“Do not go where the path may lead, go instead where there is no path and leave a trail.”-
Ralph Waldo Emerson
Why, I believe that sign has my name written all over it. After a rough night, tent leaking again, crappy campground, etc, at the first sign of rain stoppage, I threw everything in the Jeep without even rolling up my tent. I folded it, wet and sandy in to a garbage bag, said a few choice words and left camp. It was dawn and I was anxious to do some exploring – to get away from all these tourists. The first sign on the road (not pictured) read “Impassable when wet due to deep sand washouts.” I thought about how much it had rained the night before, but then I remembered – screw that, I’m in a modified Jeep. What’s the worst that could happen? I have to dig myself out. I have a shovel. Onward!
Despite the storm and the crowded campground, this little excursion made up for it. Not just the off-roading, but the ability to get out and see some of these rock formations that 95% of the tourists don’t (can’t) get to. That was the best part, for me.
The trails are slow going for the most part so that ate up my morning. It was time to say goodbye to Arches and head toward the main event; Zion and Bryce. That meant I get to sleep in a warm, comfortable bed. I refer to my cabin at Zion Mountain Ranch as base camp. I have it for the next 9 days but that doesn’t necessarily mean I’ll be sleeping there all 9 of them. I know at least some of those nights will be at the Grand Canyon. But I like the idea of having a fall back place where I can get a hot shower and perhaps shave if I’m so inclined.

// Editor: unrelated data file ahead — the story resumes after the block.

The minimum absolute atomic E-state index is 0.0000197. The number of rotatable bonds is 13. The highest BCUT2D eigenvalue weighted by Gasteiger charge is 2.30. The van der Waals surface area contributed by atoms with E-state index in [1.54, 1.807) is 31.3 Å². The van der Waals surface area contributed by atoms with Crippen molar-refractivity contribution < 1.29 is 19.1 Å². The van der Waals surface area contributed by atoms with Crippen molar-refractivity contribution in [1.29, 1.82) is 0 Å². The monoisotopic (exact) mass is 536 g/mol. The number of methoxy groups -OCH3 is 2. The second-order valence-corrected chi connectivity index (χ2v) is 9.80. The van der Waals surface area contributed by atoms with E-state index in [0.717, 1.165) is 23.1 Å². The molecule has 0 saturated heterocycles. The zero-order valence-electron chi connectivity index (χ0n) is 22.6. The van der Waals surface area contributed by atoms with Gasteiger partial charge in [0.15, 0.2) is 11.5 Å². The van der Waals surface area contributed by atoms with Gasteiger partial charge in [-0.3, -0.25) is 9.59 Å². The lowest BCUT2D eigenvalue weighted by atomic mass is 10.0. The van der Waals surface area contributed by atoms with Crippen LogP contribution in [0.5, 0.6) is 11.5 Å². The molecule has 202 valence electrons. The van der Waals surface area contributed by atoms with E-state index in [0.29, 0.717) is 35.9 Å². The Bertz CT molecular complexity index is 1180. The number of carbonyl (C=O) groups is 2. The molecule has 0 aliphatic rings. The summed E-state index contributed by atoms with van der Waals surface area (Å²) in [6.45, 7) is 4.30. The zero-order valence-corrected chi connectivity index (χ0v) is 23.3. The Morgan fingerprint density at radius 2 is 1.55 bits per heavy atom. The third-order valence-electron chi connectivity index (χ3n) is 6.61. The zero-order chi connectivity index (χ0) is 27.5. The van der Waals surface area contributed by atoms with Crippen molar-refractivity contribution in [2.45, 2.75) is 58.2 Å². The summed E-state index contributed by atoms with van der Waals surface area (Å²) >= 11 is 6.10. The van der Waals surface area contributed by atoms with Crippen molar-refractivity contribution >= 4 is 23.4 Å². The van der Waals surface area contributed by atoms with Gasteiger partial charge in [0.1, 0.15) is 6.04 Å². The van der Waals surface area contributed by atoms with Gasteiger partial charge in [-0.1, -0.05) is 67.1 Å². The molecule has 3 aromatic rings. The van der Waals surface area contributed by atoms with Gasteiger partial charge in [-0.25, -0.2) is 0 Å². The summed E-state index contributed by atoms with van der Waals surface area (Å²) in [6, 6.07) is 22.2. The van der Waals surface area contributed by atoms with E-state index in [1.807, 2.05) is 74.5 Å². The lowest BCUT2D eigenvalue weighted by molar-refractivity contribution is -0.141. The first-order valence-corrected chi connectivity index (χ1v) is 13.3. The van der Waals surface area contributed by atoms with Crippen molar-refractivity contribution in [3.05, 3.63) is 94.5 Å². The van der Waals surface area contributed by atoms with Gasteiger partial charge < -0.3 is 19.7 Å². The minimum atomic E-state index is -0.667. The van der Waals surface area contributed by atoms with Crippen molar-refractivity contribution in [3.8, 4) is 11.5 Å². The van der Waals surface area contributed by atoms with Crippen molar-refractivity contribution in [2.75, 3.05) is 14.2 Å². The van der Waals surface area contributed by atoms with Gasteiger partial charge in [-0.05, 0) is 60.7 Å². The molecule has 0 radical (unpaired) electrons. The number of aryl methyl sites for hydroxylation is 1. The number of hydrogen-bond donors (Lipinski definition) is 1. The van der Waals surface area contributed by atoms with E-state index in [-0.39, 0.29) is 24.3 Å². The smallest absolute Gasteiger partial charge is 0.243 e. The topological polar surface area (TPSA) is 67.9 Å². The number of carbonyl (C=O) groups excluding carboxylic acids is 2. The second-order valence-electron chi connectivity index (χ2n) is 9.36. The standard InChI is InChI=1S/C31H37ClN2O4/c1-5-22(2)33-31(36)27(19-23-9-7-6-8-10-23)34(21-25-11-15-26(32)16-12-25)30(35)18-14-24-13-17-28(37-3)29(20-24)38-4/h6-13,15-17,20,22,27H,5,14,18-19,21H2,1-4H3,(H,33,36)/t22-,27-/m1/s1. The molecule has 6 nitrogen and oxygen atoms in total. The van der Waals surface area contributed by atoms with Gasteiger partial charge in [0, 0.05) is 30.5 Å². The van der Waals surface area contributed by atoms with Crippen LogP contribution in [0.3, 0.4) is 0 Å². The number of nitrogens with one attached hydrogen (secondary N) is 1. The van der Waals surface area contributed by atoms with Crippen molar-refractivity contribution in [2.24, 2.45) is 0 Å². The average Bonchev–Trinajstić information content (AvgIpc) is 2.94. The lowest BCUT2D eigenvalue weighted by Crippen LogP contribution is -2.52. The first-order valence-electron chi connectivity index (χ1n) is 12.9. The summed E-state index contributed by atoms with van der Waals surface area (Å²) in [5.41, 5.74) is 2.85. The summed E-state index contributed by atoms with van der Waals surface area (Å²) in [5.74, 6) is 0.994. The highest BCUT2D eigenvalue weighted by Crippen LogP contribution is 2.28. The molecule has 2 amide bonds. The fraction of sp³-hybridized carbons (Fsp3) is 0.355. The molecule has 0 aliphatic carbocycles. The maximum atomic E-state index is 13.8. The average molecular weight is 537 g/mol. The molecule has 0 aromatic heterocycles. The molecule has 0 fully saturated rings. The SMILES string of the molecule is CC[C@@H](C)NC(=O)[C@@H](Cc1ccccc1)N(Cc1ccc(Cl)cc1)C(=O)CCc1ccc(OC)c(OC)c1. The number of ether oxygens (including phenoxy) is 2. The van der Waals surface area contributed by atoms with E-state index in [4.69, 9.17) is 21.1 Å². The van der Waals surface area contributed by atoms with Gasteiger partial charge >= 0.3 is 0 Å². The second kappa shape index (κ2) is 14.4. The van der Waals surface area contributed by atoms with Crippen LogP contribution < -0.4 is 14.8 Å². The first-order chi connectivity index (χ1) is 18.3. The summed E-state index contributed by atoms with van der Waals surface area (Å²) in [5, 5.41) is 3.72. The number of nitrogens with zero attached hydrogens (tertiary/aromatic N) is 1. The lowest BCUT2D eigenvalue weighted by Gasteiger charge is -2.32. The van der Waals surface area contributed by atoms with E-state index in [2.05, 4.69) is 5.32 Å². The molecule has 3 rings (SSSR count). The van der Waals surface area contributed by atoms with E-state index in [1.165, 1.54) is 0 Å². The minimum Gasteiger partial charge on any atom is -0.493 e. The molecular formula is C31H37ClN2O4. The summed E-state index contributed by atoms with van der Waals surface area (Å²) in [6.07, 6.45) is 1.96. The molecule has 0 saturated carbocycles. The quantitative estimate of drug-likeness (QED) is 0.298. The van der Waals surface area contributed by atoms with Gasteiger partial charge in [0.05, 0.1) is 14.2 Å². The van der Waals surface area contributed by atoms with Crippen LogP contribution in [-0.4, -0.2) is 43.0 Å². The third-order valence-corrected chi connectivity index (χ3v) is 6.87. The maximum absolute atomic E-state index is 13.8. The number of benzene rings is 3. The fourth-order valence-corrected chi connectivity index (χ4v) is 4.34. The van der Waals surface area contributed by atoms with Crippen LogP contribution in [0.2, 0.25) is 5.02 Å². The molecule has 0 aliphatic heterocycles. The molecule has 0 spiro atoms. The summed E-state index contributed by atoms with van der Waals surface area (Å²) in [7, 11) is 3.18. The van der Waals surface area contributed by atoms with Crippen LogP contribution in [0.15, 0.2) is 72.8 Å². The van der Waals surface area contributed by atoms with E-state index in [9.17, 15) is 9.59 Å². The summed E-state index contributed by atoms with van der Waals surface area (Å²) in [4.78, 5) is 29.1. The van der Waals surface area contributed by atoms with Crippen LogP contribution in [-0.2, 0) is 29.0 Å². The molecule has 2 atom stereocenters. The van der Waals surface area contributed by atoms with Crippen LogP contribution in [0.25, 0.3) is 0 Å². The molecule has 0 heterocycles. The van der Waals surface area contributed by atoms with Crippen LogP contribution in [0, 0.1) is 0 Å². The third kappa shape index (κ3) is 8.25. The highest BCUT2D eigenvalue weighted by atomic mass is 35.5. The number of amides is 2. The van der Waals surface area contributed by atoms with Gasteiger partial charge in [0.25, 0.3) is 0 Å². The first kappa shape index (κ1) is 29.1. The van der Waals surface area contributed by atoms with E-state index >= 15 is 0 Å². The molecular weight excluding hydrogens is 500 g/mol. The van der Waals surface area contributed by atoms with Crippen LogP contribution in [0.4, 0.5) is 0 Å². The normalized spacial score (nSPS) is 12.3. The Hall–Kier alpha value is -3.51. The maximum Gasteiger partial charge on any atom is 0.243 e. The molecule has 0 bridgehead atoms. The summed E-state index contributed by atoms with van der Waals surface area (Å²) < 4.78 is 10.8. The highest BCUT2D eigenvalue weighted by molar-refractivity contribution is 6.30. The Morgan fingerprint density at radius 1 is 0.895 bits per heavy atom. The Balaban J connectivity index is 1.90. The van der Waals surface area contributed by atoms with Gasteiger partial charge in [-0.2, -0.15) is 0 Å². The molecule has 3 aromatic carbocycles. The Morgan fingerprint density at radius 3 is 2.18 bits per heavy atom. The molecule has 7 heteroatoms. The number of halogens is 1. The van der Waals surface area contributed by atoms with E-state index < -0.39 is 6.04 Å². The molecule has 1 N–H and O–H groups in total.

Rolling toward southwest Utah, I start taking note of which towns have gas stations. I’ve been on the road four and a half days now and stopped for gas 12 times already. Now, not all of those have been full tanks, but a good majority are 3/4 fill-ups. This is precisely why I’m noting where the gas stations are. In just under 5 hours, I pull up to Zion Mountain Ranch and check in. The young girl working at the desk looks at my reservation and says, “wow, did you drive here?” I’ve been getting that a lot, especially when people either see my plates or remark about my Penn State hat.
ZMR is exactly what I expected. Quiet, serene, and picturesque. My cabin bay window opens to a buffalo-filled meadow and the sun sets in front of it each evening. There’s a TV which I immediately unplug and won’t use the entire stay, but there is a gas fire-place which I fire right up. I’ll post pictures later in the week after I’ve had a good chance to walk around the grounds.
Ah, my little slice of heaven. Tomorrow is Zion National Park. A dream fulfilled.